Forests are often called the lungs of the Earth – for a good reason. Trees produce oxygen and sequester carbon dioxide. Growing forests absorb carbon from the atmosphere, storing it in wood biomass. When trees are harvested, carbon is transferred to wood-based products. At the end of the product’s lifecycle, the carbon is released into the atmosphere for new generations of trees to absorb. In order to sustain this cycle, a new tree has to be planted to replace every harvested one. Sustainably managed forests act as a carbon sink while also yielding raw material substituting fossil resources.
Climate benefits with sustainable forestry
Sustainably managed forests are carbon sinks
We plant 50 million seedlings per year. On average, this means about 100 trees every minute, year round. Forest regeneration after harvesting is the cornerstone of our sustainable forest management strategy. Our actions do not result in any deforestation.
We carefully plan our harvesting rates to ensure that our forestry practices are fully sustainable. In short, we plant more trees than we harvest.
We manage our forests to help them serve as carbon sinks. We conduct ongoing research with expert partners to better understand and identify the climate impact of our forests. Our modern research strategy is based on carbon calculations, with scientifically valid data helping us to define specific targets for the future. It also enables us to communicate the value of sustainable forest management.
|Country||Annual carbon sink/source, Mt CO2 eq||Scope of calculation|
|Finland||-0.9||Trees + soil|
|Uruguay||-2.9||Trees + soil|
Finland: Sink = trees increment - drainage (harvesting and natural) + soil sink (using Yasso07). Uruguay: Sink = change in tree carbon stock + soil sink (using Yasso07). USA: Source = change in tree carbon stock.
Replacing fossils with wood-based products
Wood has enormous potential as a renewable, recyclable and carbon-neutral raw material. We foresee an exciting future for innovative wood-based products in the post-fossil era.
Sustainable wood-based products start with sound forestry practices. Our forests serve as carbon sinks thanks to our sustainable harvesting and systematic forest regeneration policy. A forest’s total carbon sequestering capacity also includes the carbon contained in the soil. Finland’s peatlands, for instance, are massive carbon stores. Protecting natural peatlands is therefore important both for the climate and for biodiversity.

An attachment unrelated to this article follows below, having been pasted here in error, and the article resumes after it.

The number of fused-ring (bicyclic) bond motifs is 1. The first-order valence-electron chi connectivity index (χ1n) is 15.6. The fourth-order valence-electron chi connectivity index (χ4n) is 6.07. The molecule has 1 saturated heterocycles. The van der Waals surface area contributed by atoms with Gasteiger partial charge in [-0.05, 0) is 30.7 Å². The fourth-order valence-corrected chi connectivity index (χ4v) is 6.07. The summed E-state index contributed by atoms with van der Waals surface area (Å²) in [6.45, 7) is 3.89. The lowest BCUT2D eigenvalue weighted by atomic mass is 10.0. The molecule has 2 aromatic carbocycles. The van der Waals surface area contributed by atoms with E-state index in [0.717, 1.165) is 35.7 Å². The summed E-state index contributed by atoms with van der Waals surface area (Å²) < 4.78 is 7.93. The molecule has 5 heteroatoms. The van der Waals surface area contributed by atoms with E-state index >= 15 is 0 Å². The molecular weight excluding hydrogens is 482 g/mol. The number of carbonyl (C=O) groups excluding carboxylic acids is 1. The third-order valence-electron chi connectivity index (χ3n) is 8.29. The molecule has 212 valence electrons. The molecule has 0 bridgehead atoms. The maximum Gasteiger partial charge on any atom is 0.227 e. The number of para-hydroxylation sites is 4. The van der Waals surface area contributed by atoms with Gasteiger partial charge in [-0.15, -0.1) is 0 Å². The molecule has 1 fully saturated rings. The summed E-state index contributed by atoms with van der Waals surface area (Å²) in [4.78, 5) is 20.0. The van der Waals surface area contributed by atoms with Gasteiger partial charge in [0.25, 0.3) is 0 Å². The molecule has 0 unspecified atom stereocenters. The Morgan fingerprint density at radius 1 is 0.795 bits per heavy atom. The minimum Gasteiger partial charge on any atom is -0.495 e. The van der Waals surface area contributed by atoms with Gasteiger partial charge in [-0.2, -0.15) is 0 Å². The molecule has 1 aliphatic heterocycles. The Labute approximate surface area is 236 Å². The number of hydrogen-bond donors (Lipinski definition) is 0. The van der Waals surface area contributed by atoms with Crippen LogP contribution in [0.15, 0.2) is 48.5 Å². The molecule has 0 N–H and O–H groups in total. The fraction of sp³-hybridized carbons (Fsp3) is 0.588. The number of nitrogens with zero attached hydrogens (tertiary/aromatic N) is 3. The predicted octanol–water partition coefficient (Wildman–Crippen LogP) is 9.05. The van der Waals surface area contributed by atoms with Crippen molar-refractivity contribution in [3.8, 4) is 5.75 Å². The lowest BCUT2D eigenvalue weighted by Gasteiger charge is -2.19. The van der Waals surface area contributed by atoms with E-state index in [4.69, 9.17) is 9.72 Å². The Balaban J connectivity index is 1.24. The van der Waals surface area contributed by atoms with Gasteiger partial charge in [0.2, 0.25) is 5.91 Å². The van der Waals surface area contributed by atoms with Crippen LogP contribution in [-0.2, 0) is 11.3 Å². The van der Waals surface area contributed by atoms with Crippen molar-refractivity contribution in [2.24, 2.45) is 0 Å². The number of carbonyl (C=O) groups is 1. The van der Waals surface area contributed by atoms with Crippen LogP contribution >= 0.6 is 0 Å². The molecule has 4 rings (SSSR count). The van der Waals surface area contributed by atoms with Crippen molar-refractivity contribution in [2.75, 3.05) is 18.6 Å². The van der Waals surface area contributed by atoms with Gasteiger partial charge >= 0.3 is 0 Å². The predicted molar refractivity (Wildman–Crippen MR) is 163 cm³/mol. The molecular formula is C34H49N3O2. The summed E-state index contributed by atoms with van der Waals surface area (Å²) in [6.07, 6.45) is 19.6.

Reforestation and afforestation of degraded land is an effective way to increase the total carbon sequestration capacity of forests. Our plantations in Uruguay show a significant increase in carbon sequestration compared to degraded grassland reference areas.
The efficient use of wood raw material is an important factor affecting the carbon footprint of wood-based products. We maximize the usage of harvested wood by harnessing byproducts and side streams. A great example is our renewable diesel made of crude tall oil, which is a byproduct of pulp manufacturing.
Forests regulate local climate
Forests have a major impact on global climate change, but they also have plenty of local effects. Trees purify air, provide shelter and prevent erosion and desertification. Forests also inhibit weather extremities.
Forests are important both in natural and constructed environments. Outside cities, they create micro-climates suitable for different wildlife species. In cities, trees growing in parks and other green belts are valued for recreation and also for their ability to bind airborne particles.